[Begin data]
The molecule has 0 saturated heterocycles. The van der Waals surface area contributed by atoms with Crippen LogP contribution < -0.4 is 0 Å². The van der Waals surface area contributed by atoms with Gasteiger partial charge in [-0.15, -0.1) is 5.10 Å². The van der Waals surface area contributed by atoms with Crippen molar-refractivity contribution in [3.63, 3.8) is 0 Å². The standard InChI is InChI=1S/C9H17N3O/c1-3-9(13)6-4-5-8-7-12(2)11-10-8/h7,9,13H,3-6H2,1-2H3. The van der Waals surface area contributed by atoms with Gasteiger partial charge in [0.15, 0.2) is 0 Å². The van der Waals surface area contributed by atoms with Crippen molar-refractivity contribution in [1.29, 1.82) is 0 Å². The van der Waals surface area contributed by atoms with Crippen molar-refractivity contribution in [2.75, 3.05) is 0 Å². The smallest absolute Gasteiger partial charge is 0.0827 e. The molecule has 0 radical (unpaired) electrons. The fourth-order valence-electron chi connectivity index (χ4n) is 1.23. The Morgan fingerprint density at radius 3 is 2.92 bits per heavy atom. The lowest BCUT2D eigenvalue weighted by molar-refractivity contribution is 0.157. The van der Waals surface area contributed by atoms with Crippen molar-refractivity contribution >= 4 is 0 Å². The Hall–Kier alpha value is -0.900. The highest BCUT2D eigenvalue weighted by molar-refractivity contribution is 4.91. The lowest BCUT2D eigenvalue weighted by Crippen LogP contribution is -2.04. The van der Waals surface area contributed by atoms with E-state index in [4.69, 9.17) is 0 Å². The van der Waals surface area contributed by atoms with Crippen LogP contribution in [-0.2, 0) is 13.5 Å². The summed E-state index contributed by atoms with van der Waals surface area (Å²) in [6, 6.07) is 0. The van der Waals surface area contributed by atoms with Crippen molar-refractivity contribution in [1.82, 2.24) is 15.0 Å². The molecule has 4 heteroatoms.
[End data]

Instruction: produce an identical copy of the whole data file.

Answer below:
The molecule has 0 saturated heterocycles. The van der Waals surface area contributed by atoms with Crippen LogP contribution < -0.4 is 0 Å². The van der Waals surface area contributed by atoms with Gasteiger partial charge in [-0.15, -0.1) is 5.10 Å². The van der Waals surface area contributed by atoms with Crippen molar-refractivity contribution in [3.63, 3.8) is 0 Å². The standard InChI is InChI=1S/C9H17N3O/c1-3-9(13)6-4-5-8-7-12(2)11-10-8/h7,9,13H,3-6H2,1-2H3. The van der Waals surface area contributed by atoms with Gasteiger partial charge in [0.15, 0.2) is 0 Å². The van der Waals surface area contributed by atoms with Crippen molar-refractivity contribution in [1.29, 1.82) is 0 Å². The van der Waals surface area contributed by atoms with Crippen molar-refractivity contribution in [2.75, 3.05) is 0 Å². The smallest absolute Gasteiger partial charge is 0.0827 e. The molecule has 0 radical (unpaired) electrons. The fourth-order valence-electron chi connectivity index (χ4n) is 1.23. The Morgan fingerprint density at radius 3 is 2.92 bits per heavy atom. The lowest BCUT2D eigenvalue weighted by molar-refractivity contribution is 0.157. The van der Waals surface area contributed by atoms with Crippen molar-refractivity contribution >= 4 is 0 Å². The Hall–Kier alpha value is -0.900. The highest BCUT2D eigenvalue weighted by molar-refractivity contribution is 4.91. The lowest BCUT2D eigenvalue weighted by Crippen LogP contribution is -2.04. The van der Waals surface area contributed by atoms with E-state index in [4.69, 9.17) is 0 Å². The van der Waals surface area contributed by atoms with Crippen LogP contribution in [-0.2, 0) is 13.5 Å². The summed E-state index contributed by atoms with van der Waals surface area (Å²) in [6, 6.07) is 0. The van der Waals surface area contributed by atoms with Crippen molar-refractivity contribution in [1.82, 2.24) is 15.0 Å². The molecule has 4 heteroatoms.